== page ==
A couple of nights ago I was listening to samba and met some Amazonians who invited me to go to São Cristóvão. Not knowing where it was or where they wanted to take me, I quickly accepted my offer. The next thing I know I am on a bus headed towards Centro to a dark place with nothing around me. The bus stops and everyone gets off, and I am greeted by bright lights and people in cowboy hats. Yes. I had arrived to the Feria de San Cristobal (Feira de São Cristóvão), also known as the Feira Nordestino. It is located in the neighborhood of de São Cristóvão. Apparently, this fair began in 1945 as part of local traditions in Rio de Janeiro. The Feira de São Cristóvão takes place in an outdoor enclosure, where many market stalls, typical restaurants, and small business offer their services. The huge complex is also a meeting point for friends and relatives who arrive from all over Brazil. And by the looks of it, it seemed like most of the people there were not Carioca (people from Rio).
Inside the fair, there is literally a small town laid out with streets named after Brazilian northeastern states. One can find meats on various sticks and typical food along with lots folk music, called forró. There are two large stages in the Feira de São Cristóvão, where start-up artists and local bands play folk music and other genres. The night I went there on one of the main stages was a Disney-channel-like Forró band playing pop music. It was really weird so I wandered further into the backstreets of fake Northeastern Brazil. I was greeted by all types of age groups and races. The place really reminded me of fairs in Honduras, where all the vendors literally I think sell the same things all over the world, aka key chains, friendship bracelets and weird uncomfortable leather shoes/sandals.
The best time to visit the Feira de São Cristóvão is on Friday or Saturday evening when the market is open round the clock and the stages at either side of Avenida do Nordeste are crowded with people listening to the live music and dancing forró. The Feira de São Cristóvão is open every day from Tuesday to Sunday (Tues-Thurs 10am-6pm; continuously 10 am Fri till 8pm Sun.). The fair is also open for lunch every day.
Anyways the place was really interesting and HUGE so I suggest if anyone goes to Rio they check it out. You can take a bus from Copacabana for around R$ 3 or a mini van for the same price. It costs R$ 3 to get in to the fair.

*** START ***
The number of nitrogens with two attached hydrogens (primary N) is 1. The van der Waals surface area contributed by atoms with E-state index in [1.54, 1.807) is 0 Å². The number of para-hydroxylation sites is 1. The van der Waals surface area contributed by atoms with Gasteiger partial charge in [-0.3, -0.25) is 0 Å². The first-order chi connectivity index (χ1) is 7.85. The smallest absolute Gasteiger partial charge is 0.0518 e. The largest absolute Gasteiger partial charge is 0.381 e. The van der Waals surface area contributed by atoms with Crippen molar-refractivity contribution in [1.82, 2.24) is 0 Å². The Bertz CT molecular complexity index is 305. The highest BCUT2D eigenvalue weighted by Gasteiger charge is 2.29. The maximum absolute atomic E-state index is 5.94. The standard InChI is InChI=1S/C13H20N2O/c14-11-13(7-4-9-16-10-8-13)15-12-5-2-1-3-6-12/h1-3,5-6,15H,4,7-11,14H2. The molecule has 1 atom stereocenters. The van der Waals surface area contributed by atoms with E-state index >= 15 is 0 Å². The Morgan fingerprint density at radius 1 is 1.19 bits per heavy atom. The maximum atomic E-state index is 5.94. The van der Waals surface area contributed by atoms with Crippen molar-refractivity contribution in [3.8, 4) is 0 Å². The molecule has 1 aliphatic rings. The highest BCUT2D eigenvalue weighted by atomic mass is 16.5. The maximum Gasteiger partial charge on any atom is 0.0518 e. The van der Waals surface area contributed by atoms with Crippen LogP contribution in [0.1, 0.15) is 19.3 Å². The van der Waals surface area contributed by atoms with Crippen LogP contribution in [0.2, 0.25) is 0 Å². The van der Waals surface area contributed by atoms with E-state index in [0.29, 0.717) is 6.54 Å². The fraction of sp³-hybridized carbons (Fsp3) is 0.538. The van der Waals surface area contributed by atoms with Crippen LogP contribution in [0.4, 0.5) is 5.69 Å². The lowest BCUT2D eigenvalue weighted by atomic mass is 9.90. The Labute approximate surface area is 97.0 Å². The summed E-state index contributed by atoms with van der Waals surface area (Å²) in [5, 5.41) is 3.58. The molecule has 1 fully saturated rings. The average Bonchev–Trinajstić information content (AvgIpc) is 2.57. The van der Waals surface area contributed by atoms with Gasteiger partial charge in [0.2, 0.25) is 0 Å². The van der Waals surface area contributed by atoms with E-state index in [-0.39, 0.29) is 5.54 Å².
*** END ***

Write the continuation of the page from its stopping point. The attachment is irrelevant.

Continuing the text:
I’ll upload a video soon of it all, otherwise I just have a couple pictures.
The popcorn stands in Rio de Janeiro personally are so beautiful at night. So I thought I’d start filming them as an ode to Pipoca.
What is slacklining?
Slacklining: is a practice in balance that typically uses nylon webbing tensioned between two anchor points. Slacklining is distinct from tightrope walking in that the line is not held rigidly taut (although it is still under some tension); it is instead dynamic, stretching and bouncing like a long and narrow trampoline. The line’s tension can be adjusted to suit the user and different types of webbing can be used to achieve a variety of feats. The line itself is flat, due to the nature of webbing, thus keeping the slacker’s footing from rolling as would be the case with an ordinary rope. The dynamic nature of the line allows for impressive tricks and stunts.
In the 2012 Madonna Superbowl halftime show you might have caught a glimpse of a man center stage jumping up and down on a rope. Well, he was slacklining. The sport has exploded onto the zona sul beach scene in Rio, and in South Korea it’s a culturally protected practice. If you wander down to Copacabana or Ipanema beach in Rio de Janeiro, most likely you will encounter someone slacklining in between palm trees. My friends and I decided we wanted to make a short doc about the sport, since we are focusing on the right to play as a human right in our youth media classes. Brazilians have various slacklining teams and competitions. There are two levels, a low tied rope, which is used more for tricks and a high tied rope which is more for isotonic movements like “the budda” or lying down on the rope to show control. In competitions, normally the contestant has a certain amount of time, say 5 minutes, do as many tricks as possible and not fall off. If they fall off the line, they are out of the competition.
A rope is usually around R$700 ($350 dollars) which is really expensive for the average Brazilian. However it has not stopped all types of social classes from getting hooked on the sport. Working as a group, the team ties the cord using a crank to palm trees, a practice that seriously damages the trees. The local government has been asked by the slackliners and other community members to start providing concret posts to protect the trees from an early death.